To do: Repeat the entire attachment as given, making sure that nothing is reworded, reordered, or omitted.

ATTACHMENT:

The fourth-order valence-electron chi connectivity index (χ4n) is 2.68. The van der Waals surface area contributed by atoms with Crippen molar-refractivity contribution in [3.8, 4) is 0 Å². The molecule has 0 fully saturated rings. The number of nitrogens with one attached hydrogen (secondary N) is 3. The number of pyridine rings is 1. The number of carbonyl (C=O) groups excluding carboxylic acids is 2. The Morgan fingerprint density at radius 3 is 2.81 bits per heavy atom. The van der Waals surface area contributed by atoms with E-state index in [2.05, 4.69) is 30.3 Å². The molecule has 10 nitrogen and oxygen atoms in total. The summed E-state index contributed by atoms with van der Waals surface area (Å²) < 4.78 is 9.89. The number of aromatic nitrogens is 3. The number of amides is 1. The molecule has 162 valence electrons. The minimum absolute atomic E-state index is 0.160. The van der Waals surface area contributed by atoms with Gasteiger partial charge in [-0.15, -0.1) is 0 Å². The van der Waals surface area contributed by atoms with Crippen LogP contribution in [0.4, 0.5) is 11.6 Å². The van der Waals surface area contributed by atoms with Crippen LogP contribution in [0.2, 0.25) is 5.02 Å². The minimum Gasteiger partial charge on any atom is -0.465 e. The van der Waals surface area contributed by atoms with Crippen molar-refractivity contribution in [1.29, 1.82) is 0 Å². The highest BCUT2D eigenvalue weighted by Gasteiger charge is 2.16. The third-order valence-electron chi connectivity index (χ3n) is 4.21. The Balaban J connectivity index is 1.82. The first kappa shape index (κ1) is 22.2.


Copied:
The fourth-order valence-electron chi connectivity index (χ4n) is 2.68. The van der Waals surface area contributed by atoms with Crippen molar-refractivity contribution in [3.8, 4) is 0 Å². The molecule has 0 fully saturated rings. The number of nitrogens with one attached hydrogen (secondary N) is 3. The number of pyridine rings is 1. The number of carbonyl (C=O) groups excluding carboxylic acids is 2. The Morgan fingerprint density at radius 3 is 2.81 bits per heavy atom. The van der Waals surface area contributed by atoms with E-state index in [2.05, 4.69) is 30.3 Å². The molecule has 10 nitrogen and oxygen atoms in total. The summed E-state index contributed by atoms with van der Waals surface area (Å²) < 4.78 is 9.89. The number of aromatic nitrogens is 3. The number of amides is 1. The molecule has 162 valence electrons. The minimum absolute atomic E-state index is 0.160. The van der Waals surface area contributed by atoms with Gasteiger partial charge in [-0.15, -0.1) is 0 Å². The van der Waals surface area contributed by atoms with Crippen LogP contribution in [0.4, 0.5) is 11.6 Å². The van der Waals surface area contributed by atoms with Crippen LogP contribution in [0.2, 0.25) is 5.02 Å². The minimum Gasteiger partial charge on any atom is -0.465 e. The van der Waals surface area contributed by atoms with Crippen molar-refractivity contribution in [1.29, 1.82) is 0 Å². The highest BCUT2D eigenvalue weighted by Gasteiger charge is 2.16. The third-order valence-electron chi connectivity index (χ3n) is 4.21. The Balaban J connectivity index is 1.82. The first kappa shape index (κ1) is 22.2.